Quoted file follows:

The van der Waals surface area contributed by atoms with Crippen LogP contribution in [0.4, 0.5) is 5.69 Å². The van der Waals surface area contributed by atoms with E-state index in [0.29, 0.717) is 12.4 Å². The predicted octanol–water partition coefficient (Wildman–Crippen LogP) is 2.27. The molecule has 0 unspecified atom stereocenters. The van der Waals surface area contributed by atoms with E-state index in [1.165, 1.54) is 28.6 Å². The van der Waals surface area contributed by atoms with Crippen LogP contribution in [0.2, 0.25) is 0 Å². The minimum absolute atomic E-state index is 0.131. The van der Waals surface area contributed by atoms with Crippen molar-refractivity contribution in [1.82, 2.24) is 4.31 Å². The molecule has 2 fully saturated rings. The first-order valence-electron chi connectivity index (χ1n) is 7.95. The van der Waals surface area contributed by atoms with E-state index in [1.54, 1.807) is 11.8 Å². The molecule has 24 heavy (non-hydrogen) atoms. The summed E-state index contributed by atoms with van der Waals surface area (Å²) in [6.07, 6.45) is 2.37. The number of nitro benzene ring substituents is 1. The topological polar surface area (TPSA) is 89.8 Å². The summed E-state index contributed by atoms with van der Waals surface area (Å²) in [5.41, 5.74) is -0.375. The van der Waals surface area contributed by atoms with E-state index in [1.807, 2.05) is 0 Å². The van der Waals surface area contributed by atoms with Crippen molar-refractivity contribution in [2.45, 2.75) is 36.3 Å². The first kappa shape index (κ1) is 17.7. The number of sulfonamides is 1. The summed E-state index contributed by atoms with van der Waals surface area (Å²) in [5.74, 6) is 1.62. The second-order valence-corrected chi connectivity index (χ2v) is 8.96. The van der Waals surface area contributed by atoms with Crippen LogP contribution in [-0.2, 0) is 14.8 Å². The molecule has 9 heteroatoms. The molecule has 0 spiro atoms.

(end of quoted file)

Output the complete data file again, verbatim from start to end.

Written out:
The van der Waals surface area contributed by atoms with Crippen LogP contribution in [0.4, 0.5) is 5.69 Å². The van der Waals surface area contributed by atoms with E-state index in [0.29, 0.717) is 12.4 Å². The predicted octanol–water partition coefficient (Wildman–Crippen LogP) is 2.27. The molecule has 0 unspecified atom stereocenters. The van der Waals surface area contributed by atoms with E-state index in [1.165, 1.54) is 28.6 Å². The van der Waals surface area contributed by atoms with Crippen LogP contribution in [0.2, 0.25) is 0 Å². The minimum absolute atomic E-state index is 0.131. The van der Waals surface area contributed by atoms with Crippen molar-refractivity contribution in [1.82, 2.24) is 4.31 Å². The molecule has 2 fully saturated rings. The first-order valence-electron chi connectivity index (χ1n) is 7.95. The van der Waals surface area contributed by atoms with E-state index in [1.54, 1.807) is 11.8 Å². The molecule has 24 heavy (non-hydrogen) atoms. The summed E-state index contributed by atoms with van der Waals surface area (Å²) in [6.07, 6.45) is 2.37. The number of nitro benzene ring substituents is 1. The topological polar surface area (TPSA) is 89.8 Å². The summed E-state index contributed by atoms with van der Waals surface area (Å²) in [5.41, 5.74) is -0.375. The van der Waals surface area contributed by atoms with E-state index in [1.807, 2.05) is 0 Å². The van der Waals surface area contributed by atoms with Crippen molar-refractivity contribution in [2.45, 2.75) is 36.3 Å². The first kappa shape index (κ1) is 17.7. The number of sulfonamides is 1. The summed E-state index contributed by atoms with van der Waals surface area (Å²) in [5.74, 6) is 1.62. The second-order valence-corrected chi connectivity index (χ2v) is 8.96. The van der Waals surface area contributed by atoms with Crippen LogP contribution in [-0.2, 0) is 14.8 Å². The molecule has 9 heteroatoms. The molecule has 0 spiro atoms.